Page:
Comptroller Pays Anthony Graves $1.4 Million

Anthony Graves got a check for $1.45 million today from Texas Comptroller Susan Combs, money the state owed him for keeping him behind bars nearly two decades for a crime he did not commit. In addition to today's payment, Graves will receive monthly annuity checks starting next year. 

Graves was convicted in 1994 of murder based largely on the testimony of Robert Carter, who later recanted his story and said Graves was innocent. He was freed in October when a Burleson County special prosecutor dropped the charges against Graves for lack of evidence.

But the order releasing Graves from prison did not declare his "actual innocence," and so Combs said under the law she could not award him the money he would otherwise be due under the Timothy Cole Compensation Act. That law, passed in 2009, provides the wrongfully convicted $80,000 for each year of imprisonment and a lifetime annuity.

During the legislative session that just ended last month, legislators passed a law allowing Graves to be compensated under the act. Perry signed the measure, and Combs handed Graves a check today. "I am delighted we have been able to pay Anthony Graves the compensation he deserves," Combs said in a press release.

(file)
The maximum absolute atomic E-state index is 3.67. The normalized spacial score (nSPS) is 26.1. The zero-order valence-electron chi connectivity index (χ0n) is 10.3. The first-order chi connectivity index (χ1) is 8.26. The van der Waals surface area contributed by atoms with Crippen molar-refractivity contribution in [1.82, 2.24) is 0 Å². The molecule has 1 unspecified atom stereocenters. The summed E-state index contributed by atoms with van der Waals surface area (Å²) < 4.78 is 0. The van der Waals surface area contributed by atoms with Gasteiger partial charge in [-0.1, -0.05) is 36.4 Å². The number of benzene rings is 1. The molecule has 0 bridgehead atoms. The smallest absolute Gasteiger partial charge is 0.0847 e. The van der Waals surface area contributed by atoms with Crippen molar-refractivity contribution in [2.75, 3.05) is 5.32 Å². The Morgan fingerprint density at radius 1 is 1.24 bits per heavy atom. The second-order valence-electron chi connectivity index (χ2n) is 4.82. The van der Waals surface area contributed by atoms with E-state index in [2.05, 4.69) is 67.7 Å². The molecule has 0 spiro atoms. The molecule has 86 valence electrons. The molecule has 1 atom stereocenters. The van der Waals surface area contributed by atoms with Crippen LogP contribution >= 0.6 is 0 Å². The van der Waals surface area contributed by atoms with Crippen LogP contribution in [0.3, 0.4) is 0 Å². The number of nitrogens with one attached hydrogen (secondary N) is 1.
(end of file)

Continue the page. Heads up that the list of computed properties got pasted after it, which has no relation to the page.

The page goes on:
Though the initial denial of compensation was frustrating, Graves said he understood that Combs' hands were tied under the law. "As we worked with the Comptroller on this issue, I realized she and her staff are committed to helping me make up for my years lost in prison," he said in a statement.

While they lauded Combs for paying Graves, his lawyers said the fight to clear his name continues. A lawsuit against the attorney general's office seeking a declaration of his actual innocence remains pending. And Innocence Project of Texas chief counsel Jeff Blackburn said much work remains to solve the problems in Texas' criminal justice system that allow the kind of prosecutorial misconduct that resulted in Graves' imprisonment. "The worst thing we can do is believe that Anthony’s case shows that the Texas criminal justice system works," Blackburn said in a statement. "This case shows that it doesn’t work."

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